The third high-profile rock-and-roll profile on the Cannes docket is “Moonage Daydream,” an up-close look at the late David Bowie drawn partly from a cache of never-before-seen 35mm and 16mm footage. “Moonage Daydream” is the latest documentary project from Brett Morgan, who previously directed nonfiction biographies of “The Godfather” superproducer Robert Evans (“The Kid Stays in the Picture”), Nirvana frontman Kurt Cobain (“Montage of Heck”) and beloved primatologist Jane Goodall (“Jane,” released in 2017).
How to watch: Neon acquired U.S. distribution rights, and the film will also stream on HBO Max sometime in the spring of 2023.
Kelly Reichardt, one of the most distinctive voices in modern American independent cinema, makes thoughtful movies at a deliberate pace. She is drawn to social outsiders who dwell in small, off-the-beaten-path communities across the U.S., particularly Oregon, the setting for her celebrated dramas “Old Joy,” “Wendy and Lucy,” “Meek’s Cutoff” and “First Cow.” “Showing Up,” Reichardt’s eighth feature, reunites her with frequent collaborator Michelle Williams, who plays an artist preparing to stage a high-stakes exhibition.
How to watch: A24 plans to distribute the film, but a U.S. release date has not been announced.
"The Stars at Noon"
The revered French filmmaker Claire Denis is out with two films this year. The first, the romantic drama “Both Sides of the Blade,” premiered at the 72nd Berlin International Film Festival in February. The second, “The Stars at Noon,” debuts at Cannes, where Denis was first nominated for the Palme d’Or 34 years ago. “The Stars at Noon,” adapted from a novel by Denis Johnson, revolves around a British businessman (Joe Alwyn) and an American journalist (Margaret Qualley) trying to flee Nicaragua during that country’s revolution.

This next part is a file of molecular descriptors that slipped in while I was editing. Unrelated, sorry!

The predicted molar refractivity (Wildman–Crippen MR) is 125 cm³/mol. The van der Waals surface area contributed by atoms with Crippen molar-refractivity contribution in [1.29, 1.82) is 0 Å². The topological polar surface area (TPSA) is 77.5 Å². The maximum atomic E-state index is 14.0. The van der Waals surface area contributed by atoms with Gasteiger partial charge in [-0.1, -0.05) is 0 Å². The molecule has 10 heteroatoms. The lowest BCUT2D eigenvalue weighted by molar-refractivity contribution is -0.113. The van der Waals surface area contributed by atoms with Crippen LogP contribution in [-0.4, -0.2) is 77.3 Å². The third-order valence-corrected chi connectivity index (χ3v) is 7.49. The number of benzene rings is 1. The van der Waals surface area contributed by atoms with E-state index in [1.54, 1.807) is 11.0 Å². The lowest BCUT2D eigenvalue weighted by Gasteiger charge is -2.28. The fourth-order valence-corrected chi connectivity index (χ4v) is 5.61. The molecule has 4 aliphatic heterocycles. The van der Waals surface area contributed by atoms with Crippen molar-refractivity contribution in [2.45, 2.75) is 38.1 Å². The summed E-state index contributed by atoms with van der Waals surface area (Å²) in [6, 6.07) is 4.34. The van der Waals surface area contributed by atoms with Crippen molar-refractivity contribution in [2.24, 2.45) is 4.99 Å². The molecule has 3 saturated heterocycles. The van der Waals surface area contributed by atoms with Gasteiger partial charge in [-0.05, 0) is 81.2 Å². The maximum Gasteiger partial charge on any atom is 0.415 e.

How to watch: No word yet on a U.S. release date.
"Three Thousand Years of Longing"
George Miller’s filmography is in a class by itself. In the last four decades, Miller has alternated between the gleefully high-octane “Mad Max” franchise (including the Oscar-winning reboot “Mad Max: Fury Road,” released in 2015) and kid-friendly confections, such as “Babe” and “Happy Feet.” Miller’s latest has been billed as an epic fantasy starring Idris Elba and art-house mainstay Tilda Swinton. Plot details were scarce ahead of the Cannes rollout, but admirers of Miller’s work know to expect the unexpected.
How to watch: MGM will release the film in the U.S. on Aug. 31.
"Triangle of Sadness"
Sweden’s Ruben Östlund broke out with the dark comedy “Force Majeure” in 2014 and earned the Palme d’Or three years later with “The Square,” a riotous satire set in the world of high art. Östlund is in the running for the Palme d’Or yet again with “Triangle of Sadness,” starring Harris Dickinson (“Beach Rats”) and Charlbi Dean (“Don’t Sleep”) as a celebrity couple who board a luxury yacht for the wealthy elite. Woody Harrelson co-stars as the ship’s captain.
How to watch: No word yet on a U.S. release date.